In this context, it is important to know that FEMA (part of the Department of Homeland Security) and the U.S. Department of Housing and Urban Development were engaged through early 2010 in developing a new National Disaster Recovery Framework that went to the White House for review last spring. The Obama administration has made no decision about it yet, but it proposes a new system focused on recovery that would parallel the response framework, with its own set of recovery support functions. While this would clearly separate response and recovery, it remains unclear who would manage the National Disaster Recovery Framework, particularly its planning components, or what federal resources will be devoted to it. But the proposal, whatever its strengths and weaknesses, does recognize a need for a clearer federal policy governing disaster recovery. Stay tuned.

Recovery Planning at the State Level

In the United States, land-use regulation is largely controlled by state law. Local plans and zoning ordinances are an extension of state law, governed by state-enabling legislation. As a result, state involvement in recovery planning is a somewhat different beast than the federal programs described above. In Florida, it is an integral part of the growth management legislation under which communities produce required comprehensive plans. Florida, however, faces an impressive range of natural hazards, and not to plan for them could well be foolhardy in view of the state’s development history.

For some years, the Florida statute has required coastal jurisdictions to produce a post-disaster redevelopment plan as part of that process, but until recently that requirement had not been activated. However, the state has now completed a pilot test of such planning with six jurisdictions, and in October the Florida Department of Community Affairs released a guidance document to help communities comply. The fundamental idea is to produce a plan guiding how the community will manage recovery after a disaster. Among the issues getting advance consideration is where to rebuild safely. Hillsborough County, for instance, designated priority redevelopment areas to which new development would be directed. This is a very different focus from the federal ESF-14, but one central to the purpose of community planning.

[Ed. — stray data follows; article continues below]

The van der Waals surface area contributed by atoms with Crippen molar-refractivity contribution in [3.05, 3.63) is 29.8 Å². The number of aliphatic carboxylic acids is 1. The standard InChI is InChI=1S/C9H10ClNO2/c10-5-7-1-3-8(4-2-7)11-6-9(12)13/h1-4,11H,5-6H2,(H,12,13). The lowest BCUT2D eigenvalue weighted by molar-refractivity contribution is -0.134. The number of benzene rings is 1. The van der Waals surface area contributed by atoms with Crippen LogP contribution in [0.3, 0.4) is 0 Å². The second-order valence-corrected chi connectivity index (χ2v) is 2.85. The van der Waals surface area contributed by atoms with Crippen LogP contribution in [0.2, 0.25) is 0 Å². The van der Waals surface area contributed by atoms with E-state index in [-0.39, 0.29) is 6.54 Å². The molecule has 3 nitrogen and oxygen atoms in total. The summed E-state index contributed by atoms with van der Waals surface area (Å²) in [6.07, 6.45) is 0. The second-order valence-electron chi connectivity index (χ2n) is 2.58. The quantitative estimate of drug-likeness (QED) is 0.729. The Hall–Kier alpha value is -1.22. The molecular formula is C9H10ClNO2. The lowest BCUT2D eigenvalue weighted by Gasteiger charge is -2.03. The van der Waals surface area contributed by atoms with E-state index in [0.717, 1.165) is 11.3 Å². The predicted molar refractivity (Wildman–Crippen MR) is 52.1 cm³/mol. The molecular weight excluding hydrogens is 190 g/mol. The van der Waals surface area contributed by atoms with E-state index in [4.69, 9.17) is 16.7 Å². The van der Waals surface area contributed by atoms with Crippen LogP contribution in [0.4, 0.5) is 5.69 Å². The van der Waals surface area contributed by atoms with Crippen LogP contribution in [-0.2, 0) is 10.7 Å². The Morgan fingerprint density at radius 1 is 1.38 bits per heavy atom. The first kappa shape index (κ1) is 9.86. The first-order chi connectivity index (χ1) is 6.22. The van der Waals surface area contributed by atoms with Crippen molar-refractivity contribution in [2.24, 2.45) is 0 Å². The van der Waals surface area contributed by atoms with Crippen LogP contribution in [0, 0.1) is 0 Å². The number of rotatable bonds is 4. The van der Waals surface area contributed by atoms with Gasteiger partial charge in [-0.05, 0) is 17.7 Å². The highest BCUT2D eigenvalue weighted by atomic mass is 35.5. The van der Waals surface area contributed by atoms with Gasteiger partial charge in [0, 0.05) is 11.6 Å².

One big issue for the future is whether Florida remains a stark exception as the only state to implement such a requirement, or whether its approach becomes a model copied elsewhere. Most other states lack such a strong state planning agency, and many have no such agency at all. Louisiana did not before Hurricane Katrina, after which it created the Louisiana Recovery Authority. Iowa did not before the 2008 floods, after which it created the Rebuild Iowa Office. But such focused, short-term entities do not necessarily integrate long-term recovery into a larger planning scheme. Continued experience with major disasters may nonetheless eventually push state policy in that direction. It’s worth asking ahead of time if your state government is prepared for The Big One.

Issues for Reporters

Even from this all too brief article, it should be clear that state and federal policy pertaining to disaster recovery is in a state of flux. It is hard to say for sure what system will be in place even five years from now. That only heightens the importance of informed reporting on the local interface with state and federal recovery initiatives. Cedar Rapids, Iowa, did not expect to be at the vortex of such discussions until faced with record floods in June 2008, nor did Nashville in early 2010 before flooding there. Each community faced with such circumstances works out its own accommodations between its existing planning and what state and federal policy and practice have to offer. At the moment, each case has its own historic implications in further evolving both a challenging relationship and policies that are still seeking both an adequate rationale and a higher rate of success. Reporters need to master enough of the complexity of that relationship to be able to tell their readers just how dramatically it may affect their lives.

Jim Schwab is the manager of the American Planning Association’s Hazards Planning Research Center, and editor and co-author of its recent report, “Hazard Mitigation: Integrating Best Practices into Planning.” He wrote an article on recovery planning issues, “Winds of Change,” for the October 2009 issue of APA’s magazine, Planning. He is also co-editor of APA’s monthly Zoning Practice.


A number of websites provide resources on post-disaster recovery:

* From the quarterly newsletter SEJournal, Winter 2010-11 issue.